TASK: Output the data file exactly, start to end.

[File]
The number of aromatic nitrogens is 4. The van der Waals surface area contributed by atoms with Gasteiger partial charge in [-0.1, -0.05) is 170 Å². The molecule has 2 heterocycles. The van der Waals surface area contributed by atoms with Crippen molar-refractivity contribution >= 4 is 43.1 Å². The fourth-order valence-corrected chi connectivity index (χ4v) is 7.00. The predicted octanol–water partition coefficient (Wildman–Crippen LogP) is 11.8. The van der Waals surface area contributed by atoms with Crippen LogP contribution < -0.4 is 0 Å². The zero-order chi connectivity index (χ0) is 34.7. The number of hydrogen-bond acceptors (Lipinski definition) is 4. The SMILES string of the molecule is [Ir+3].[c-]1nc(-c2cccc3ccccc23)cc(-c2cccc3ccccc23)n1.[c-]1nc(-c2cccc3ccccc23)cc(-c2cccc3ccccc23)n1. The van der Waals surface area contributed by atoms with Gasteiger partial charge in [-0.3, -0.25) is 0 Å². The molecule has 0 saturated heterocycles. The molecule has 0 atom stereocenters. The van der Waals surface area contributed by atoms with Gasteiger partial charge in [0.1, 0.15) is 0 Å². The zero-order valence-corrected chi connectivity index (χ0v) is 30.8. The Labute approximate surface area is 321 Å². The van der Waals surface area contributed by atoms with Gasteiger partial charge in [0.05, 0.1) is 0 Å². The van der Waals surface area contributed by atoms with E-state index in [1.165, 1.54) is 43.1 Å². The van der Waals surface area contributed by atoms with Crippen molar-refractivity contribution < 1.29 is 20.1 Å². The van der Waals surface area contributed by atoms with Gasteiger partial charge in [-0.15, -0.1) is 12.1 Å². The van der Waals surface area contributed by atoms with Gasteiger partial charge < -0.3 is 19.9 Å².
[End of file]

The number of aromatic nitrogens is 4. The van der Waals surface area contributed by atoms with Gasteiger partial charge in [-0.1, -0.05) is 170 Å². The molecule has 2 heterocycles. The van der Waals surface area contributed by atoms with Crippen molar-refractivity contribution >= 4 is 43.1 Å². The fourth-order valence-corrected chi connectivity index (χ4v) is 7.00. The predicted octanol–water partition coefficient (Wildman–Crippen LogP) is 11.8. The van der Waals surface area contributed by atoms with Crippen LogP contribution < -0.4 is 0 Å². The zero-order chi connectivity index (χ0) is 34.7. The number of hydrogen-bond acceptors (Lipinski definition) is 4. The SMILES string of the molecule is [Ir+3].[c-]1nc(-c2cccc3ccccc23)cc(-c2cccc3ccccc23)n1.[c-]1nc(-c2cccc3ccccc23)cc(-c2cccc3ccccc23)n1. The van der Waals surface area contributed by atoms with Gasteiger partial charge in [-0.3, -0.25) is 0 Å². The molecule has 0 saturated heterocycles. The molecule has 0 atom stereocenters. The van der Waals surface area contributed by atoms with Gasteiger partial charge in [0.1, 0.15) is 0 Å². The zero-order valence-corrected chi connectivity index (χ0v) is 30.8. The Labute approximate surface area is 321 Å². The van der Waals surface area contributed by atoms with Gasteiger partial charge in [0.05, 0.1) is 0 Å². The van der Waals surface area contributed by atoms with E-state index in [1.165, 1.54) is 43.1 Å². The van der Waals surface area contributed by atoms with Crippen molar-refractivity contribution < 1.29 is 20.1 Å². The van der Waals surface area contributed by atoms with Gasteiger partial charge in [-0.15, -0.1) is 12.1 Å². The van der Waals surface area contributed by atoms with Gasteiger partial charge < -0.3 is 19.9 Å².